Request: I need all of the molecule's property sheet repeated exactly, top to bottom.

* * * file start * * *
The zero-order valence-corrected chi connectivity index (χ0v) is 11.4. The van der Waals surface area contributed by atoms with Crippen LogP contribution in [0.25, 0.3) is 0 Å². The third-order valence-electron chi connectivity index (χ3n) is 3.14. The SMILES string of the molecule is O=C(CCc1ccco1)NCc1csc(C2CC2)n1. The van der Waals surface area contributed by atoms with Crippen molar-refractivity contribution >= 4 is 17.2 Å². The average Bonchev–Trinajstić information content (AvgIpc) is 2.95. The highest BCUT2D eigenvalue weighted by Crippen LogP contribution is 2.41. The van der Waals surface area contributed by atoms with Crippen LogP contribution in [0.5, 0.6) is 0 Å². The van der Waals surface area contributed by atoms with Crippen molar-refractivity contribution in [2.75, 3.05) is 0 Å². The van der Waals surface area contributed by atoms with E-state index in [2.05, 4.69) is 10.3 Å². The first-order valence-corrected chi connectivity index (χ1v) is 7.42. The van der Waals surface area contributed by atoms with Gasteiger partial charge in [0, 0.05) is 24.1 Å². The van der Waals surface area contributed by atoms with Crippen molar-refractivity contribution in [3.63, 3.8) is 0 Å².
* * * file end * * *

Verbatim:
The zero-order valence-corrected chi connectivity index (χ0v) is 11.4. The van der Waals surface area contributed by atoms with Crippen LogP contribution in [0.25, 0.3) is 0 Å². The third-order valence-electron chi connectivity index (χ3n) is 3.14. The SMILES string of the molecule is O=C(CCc1ccco1)NCc1csc(C2CC2)n1. The van der Waals surface area contributed by atoms with Crippen molar-refractivity contribution >= 4 is 17.2 Å². The average Bonchev–Trinajstić information content (AvgIpc) is 2.95. The highest BCUT2D eigenvalue weighted by Crippen LogP contribution is 2.41. The van der Waals surface area contributed by atoms with Crippen LogP contribution in [0.5, 0.6) is 0 Å². The van der Waals surface area contributed by atoms with Crippen molar-refractivity contribution in [2.75, 3.05) is 0 Å². The van der Waals surface area contributed by atoms with E-state index in [2.05, 4.69) is 10.3 Å². The first-order valence-corrected chi connectivity index (χ1v) is 7.42. The van der Waals surface area contributed by atoms with Gasteiger partial charge in [0, 0.05) is 24.1 Å². The van der Waals surface area contributed by atoms with Crippen molar-refractivity contribution in [3.63, 3.8) is 0 Å².